3) effects of arithmetic operations : https://gmatclub.com/forum/effects-of-arithmetic-operations-on-fractions-269413.html

GMAT online Tutor

VP
Joined: 07 Dec 2014
Posts: 1037
How many numbers from 1 to 1000, both inclusive, have digits repeated  [#permalink]

### Show Tags

14 Apr 2018, 12:48
1
SonalSinha803 wrote:
How many numbers from 1 to 1000, both inclusive, have digits repeated ?

A. 9
B. 81
C. 262
D. 648
E. 738

1-99➡9 numbers
1000➡1 number
100-999➡252 numbers:
xxx=9*1*1=9
xxy=9*1*9=81
xyx=9*9*1=81
yxx=9*9*1=81
252+9+1=262 numbers
C
Intern
Joined: 28 Mar 2018
Posts: 3
Re: How many numbers from 1 to 1000, both inclusive, have digits repeated  [#permalink]

### Show Tags

14 Apr 2018, 13:04
I don't get this. Can someone explain more? Somebody please. Thanks

Sent from my iPhone using GMAT Club Forum mobile app
BSchool Forum Moderator
Joined: 26 Feb 2016
Posts: 2948
Location: India
GPA: 3.12
How many numbers from 1 to 1000, both inclusive, have digits repeated  [#permalink]

### Show Tags

15 Apr 2018, 00:15
1
eddwwaarrd wrote:
I don't get this. Can someone explain more? Somebody please. Thanks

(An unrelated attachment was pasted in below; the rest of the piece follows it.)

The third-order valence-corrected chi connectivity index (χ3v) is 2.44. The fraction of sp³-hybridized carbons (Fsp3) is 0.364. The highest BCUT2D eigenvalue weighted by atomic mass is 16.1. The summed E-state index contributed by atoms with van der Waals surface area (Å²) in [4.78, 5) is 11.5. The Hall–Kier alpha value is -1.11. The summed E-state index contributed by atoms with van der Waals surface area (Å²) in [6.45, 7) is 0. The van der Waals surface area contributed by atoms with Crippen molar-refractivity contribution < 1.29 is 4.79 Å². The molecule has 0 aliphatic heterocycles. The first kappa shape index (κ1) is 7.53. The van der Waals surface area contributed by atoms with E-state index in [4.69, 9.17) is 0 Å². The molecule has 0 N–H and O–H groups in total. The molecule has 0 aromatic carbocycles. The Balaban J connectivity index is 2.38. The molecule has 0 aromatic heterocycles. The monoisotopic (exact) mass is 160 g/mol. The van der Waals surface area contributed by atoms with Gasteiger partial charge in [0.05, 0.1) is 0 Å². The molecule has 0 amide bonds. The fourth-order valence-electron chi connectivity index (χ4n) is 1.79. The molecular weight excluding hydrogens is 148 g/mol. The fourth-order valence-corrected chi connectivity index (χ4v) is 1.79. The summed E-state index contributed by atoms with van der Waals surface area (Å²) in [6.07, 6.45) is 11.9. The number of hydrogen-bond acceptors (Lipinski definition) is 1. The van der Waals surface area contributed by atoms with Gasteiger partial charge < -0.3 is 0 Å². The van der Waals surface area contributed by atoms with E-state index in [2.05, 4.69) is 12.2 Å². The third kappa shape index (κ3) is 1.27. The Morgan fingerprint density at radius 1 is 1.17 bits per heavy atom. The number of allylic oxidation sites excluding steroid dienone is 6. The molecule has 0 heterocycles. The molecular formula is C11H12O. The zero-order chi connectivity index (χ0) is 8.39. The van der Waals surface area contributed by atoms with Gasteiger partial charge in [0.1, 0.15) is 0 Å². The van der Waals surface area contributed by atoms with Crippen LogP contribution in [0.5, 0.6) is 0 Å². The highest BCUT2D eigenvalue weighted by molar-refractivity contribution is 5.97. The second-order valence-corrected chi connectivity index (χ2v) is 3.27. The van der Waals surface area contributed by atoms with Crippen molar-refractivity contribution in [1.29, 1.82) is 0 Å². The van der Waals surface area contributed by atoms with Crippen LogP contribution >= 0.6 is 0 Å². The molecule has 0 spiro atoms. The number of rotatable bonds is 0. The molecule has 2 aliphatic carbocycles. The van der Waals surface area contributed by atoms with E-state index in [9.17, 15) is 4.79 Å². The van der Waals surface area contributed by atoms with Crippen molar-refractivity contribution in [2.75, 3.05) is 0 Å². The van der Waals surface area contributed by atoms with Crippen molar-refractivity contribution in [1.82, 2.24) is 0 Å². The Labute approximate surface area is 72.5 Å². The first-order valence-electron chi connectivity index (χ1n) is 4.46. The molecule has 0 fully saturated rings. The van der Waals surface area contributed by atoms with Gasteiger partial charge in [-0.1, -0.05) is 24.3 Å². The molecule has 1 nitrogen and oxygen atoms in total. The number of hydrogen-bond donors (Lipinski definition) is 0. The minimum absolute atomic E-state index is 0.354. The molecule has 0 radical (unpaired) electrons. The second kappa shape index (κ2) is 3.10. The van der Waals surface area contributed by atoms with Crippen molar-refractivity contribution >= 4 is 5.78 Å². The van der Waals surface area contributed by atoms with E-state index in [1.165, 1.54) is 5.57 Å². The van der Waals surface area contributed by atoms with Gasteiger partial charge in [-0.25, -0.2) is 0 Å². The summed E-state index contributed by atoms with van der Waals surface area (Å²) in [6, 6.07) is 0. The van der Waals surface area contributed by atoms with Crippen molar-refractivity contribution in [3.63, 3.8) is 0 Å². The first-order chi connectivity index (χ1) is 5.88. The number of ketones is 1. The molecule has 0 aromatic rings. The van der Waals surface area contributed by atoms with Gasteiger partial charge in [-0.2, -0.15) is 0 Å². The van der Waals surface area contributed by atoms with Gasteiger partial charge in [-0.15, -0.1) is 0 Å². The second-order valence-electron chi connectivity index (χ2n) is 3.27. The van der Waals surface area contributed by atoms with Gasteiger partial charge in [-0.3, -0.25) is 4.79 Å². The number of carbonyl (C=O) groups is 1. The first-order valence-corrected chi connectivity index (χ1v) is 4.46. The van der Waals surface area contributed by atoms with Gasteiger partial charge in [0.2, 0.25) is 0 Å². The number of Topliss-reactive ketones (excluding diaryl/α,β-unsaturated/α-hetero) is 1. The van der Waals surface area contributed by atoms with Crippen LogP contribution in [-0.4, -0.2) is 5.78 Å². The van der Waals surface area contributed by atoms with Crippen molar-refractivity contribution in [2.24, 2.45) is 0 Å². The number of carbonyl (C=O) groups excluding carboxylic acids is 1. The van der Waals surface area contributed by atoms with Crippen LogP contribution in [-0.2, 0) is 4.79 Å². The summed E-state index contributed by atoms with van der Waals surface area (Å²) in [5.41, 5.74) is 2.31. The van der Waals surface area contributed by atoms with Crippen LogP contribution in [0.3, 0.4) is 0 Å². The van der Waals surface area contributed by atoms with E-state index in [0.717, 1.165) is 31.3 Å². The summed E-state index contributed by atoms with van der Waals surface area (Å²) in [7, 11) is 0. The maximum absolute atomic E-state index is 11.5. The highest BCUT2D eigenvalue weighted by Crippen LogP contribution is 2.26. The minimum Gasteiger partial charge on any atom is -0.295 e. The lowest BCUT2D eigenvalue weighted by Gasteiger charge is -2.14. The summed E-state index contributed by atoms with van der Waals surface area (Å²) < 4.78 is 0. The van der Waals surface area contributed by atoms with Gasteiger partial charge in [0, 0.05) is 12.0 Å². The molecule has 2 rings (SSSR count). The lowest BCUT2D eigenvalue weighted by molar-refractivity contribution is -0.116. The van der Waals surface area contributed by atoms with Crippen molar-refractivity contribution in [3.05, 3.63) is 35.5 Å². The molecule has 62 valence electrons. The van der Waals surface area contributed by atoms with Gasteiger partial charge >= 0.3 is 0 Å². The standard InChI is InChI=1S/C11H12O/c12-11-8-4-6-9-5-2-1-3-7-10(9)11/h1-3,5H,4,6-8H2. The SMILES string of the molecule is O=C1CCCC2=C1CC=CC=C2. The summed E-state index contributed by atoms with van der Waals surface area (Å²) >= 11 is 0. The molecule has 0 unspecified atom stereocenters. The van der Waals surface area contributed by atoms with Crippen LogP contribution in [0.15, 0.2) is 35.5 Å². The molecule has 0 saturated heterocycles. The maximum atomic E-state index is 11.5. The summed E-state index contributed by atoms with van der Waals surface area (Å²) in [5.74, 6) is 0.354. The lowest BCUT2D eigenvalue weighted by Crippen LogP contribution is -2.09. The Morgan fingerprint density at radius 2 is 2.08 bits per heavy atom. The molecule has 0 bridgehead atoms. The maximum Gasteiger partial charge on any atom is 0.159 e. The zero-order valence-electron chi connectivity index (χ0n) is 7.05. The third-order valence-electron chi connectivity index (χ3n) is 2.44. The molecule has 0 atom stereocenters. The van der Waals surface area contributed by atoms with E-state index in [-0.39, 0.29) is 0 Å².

Sent from my iPhone using GMAT Club Forum mobile app

Hi eddwwaarrd

I have merely elaborated on solutions given by chetan2u and gracie

Between 1 and 1000(both inclusive),
there are 1 digit numbers, 2 digit numbers, and 3 digit numbers.

There are no 1 digit number that has repeated digits [9 possibilities]

For two digit numbers, 0 can't be the first digit
The first digit can be 1-9 [9 possibilities]
The second digit can be 0,1-9(except the first digit) [9 possibilities]
Total possible 2 digit numbers are 9*9 = 81

For three digit numbers, again 0 can't be the first digit
The first digit can be 1-9 [9 possibilities]
The second digit can be 0,1-9(except the first digit) [9 possibilities]
The third digit can be any of the 8 digits that are not the first and second digits [8 possibilities]
Total possible 3 digit numbers are 9*9*8 = 81*8 = 648

Total numbers(without repeated digits) between 0 and 1000 are $$9+81+648 = 738$$